As Thailand prepares to launch its nationwide vaccination program in June health official have announced more doses of AstraZeneca’s COVID-19 vaccine will be made available locally.
Some vaccination centres reported on Monday that they had run out of AstraZeneca shots and had only the Sinovac vaccine to serve people.
Health officials also announced they will extend the gap between the first and second doses of AstraZeneca’s COVID-19 vaccine to 16 weeks, in an effort to inoculate more people faster.
The plan follows a similar decision EU Nations to stretch the gap between two AstraZeneca doses to 16 weeks, which is beyond the 12 weeks maximum interval approved by the European Medicines Agency.
A 16-week interval has not been tested in human trials.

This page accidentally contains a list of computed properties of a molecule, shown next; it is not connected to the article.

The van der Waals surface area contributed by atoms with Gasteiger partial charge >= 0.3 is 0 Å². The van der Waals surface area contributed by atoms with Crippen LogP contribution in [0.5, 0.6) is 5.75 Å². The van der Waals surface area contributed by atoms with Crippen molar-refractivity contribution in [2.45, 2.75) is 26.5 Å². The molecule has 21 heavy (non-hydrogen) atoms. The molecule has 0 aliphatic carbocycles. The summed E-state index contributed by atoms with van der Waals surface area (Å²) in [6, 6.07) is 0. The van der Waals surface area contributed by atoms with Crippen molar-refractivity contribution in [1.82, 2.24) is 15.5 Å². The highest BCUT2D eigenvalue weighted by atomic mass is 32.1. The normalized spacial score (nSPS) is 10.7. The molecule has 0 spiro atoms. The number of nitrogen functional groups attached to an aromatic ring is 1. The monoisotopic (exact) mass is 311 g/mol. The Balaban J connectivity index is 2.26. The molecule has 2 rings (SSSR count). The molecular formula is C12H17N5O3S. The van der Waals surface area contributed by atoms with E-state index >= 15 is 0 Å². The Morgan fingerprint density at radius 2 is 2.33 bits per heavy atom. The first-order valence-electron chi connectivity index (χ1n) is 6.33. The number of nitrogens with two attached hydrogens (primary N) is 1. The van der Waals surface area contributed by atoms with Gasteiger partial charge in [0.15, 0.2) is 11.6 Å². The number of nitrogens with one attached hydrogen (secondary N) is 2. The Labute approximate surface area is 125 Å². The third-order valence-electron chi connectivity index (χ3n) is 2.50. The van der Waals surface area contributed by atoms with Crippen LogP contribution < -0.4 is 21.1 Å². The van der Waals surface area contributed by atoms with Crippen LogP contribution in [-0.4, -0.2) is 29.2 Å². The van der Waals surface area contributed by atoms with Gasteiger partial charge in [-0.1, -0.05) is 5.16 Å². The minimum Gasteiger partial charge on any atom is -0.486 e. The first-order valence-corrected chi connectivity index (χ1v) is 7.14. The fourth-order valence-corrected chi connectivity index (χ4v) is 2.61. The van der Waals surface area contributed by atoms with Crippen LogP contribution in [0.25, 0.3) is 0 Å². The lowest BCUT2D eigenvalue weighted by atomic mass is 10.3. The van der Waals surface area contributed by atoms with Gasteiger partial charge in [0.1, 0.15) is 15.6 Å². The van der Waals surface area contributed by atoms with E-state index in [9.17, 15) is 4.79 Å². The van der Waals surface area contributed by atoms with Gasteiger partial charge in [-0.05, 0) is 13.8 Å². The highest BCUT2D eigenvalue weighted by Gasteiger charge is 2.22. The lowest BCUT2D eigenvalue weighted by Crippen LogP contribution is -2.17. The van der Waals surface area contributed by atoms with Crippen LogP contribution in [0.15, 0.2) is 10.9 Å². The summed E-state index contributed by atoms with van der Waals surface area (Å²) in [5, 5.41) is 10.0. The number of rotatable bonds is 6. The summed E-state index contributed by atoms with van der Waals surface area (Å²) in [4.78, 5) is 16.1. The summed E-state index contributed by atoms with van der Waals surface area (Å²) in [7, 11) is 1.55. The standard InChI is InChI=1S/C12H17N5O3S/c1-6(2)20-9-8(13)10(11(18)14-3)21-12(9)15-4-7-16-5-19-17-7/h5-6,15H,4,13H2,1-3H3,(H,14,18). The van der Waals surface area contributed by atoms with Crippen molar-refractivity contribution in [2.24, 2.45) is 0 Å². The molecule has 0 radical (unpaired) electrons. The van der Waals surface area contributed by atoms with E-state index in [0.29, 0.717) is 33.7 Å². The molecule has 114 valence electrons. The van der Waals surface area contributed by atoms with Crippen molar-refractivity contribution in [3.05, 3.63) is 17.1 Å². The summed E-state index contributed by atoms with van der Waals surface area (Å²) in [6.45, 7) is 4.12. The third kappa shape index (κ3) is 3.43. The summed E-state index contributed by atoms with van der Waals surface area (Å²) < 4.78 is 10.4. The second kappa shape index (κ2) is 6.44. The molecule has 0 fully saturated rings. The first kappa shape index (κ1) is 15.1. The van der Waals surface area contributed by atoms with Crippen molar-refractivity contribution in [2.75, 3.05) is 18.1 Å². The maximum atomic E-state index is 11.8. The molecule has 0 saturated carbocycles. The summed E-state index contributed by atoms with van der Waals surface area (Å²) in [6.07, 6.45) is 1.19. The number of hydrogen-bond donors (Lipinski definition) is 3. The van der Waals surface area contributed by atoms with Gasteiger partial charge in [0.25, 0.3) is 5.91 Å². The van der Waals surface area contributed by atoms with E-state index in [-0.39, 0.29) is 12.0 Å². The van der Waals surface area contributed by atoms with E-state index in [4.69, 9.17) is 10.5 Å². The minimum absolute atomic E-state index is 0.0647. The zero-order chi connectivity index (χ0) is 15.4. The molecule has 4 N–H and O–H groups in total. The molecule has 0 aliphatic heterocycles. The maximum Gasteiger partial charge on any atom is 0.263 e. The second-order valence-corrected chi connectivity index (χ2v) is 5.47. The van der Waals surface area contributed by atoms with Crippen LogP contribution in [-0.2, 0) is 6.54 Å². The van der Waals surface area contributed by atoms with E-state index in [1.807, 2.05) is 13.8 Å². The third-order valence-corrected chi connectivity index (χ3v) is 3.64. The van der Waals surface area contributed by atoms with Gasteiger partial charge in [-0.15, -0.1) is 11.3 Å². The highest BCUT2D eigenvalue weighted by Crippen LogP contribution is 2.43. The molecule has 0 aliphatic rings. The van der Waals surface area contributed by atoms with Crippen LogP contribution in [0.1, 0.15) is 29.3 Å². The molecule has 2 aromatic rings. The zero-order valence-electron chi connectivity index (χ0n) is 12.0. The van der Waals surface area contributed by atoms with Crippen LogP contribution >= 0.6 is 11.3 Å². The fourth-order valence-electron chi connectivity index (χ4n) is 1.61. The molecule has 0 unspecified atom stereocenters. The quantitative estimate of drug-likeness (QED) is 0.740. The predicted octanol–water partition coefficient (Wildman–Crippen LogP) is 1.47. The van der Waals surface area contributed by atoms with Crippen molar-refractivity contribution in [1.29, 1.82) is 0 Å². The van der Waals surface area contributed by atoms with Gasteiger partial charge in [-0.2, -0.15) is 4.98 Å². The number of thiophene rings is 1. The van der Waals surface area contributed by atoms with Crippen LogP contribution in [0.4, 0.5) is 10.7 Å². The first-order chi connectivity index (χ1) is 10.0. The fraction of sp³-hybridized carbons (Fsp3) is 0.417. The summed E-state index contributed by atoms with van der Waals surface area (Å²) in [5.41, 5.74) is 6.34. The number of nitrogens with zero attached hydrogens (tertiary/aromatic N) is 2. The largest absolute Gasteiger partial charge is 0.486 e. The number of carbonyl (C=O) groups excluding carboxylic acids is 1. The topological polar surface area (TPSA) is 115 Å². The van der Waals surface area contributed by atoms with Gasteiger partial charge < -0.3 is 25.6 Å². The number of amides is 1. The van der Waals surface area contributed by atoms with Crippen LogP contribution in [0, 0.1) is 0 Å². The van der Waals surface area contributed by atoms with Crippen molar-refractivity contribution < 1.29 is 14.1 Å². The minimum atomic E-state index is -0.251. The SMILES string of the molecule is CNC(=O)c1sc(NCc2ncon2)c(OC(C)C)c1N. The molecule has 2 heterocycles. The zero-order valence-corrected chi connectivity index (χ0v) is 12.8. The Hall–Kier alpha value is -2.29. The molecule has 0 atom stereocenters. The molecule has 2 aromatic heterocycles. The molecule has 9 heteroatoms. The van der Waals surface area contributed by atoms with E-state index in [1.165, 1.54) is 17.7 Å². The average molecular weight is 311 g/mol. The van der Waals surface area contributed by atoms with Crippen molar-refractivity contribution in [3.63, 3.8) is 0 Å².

Thailand’s change, from a 10-week gap previously, comes ahead of the planned start of a mass immunisation campaign from June, for which AstraZeneca’s vaccine will be the main one used.
“This is to increase the number of people who get vaccinated,” Kiattiphum Wongrajit, permanent secretary of the health ministry, told Reuters, adding it would help create herd immunity faster.
Achieving herd immunity
Thailand has since the start of April been grappling to contain a third wave of coronavirus infections, with its latest outbreak accounting for about 80% of its total 132,213 cases and 806 deaths.
Thailand will focus on administering the first of two AstraZeneca doses between June and September, Kiattiphum said. It previously said it aimed to vaccinate 70% of its population by September to achieve herd immunity.
The national vaccine strategy relies almost entirely on AstraZeneca vaccines, the majority of which it said would be produced by a local firm owned by the country’s king.
Authorities said the first six million of 61 million doses are expected to be available in June.
Thailand has so far administered at least one dose of a COVID-19 vaccine to 1.94 million people, including healthcare and frontline workers, using AstraZeneca and Sinovac vaccines.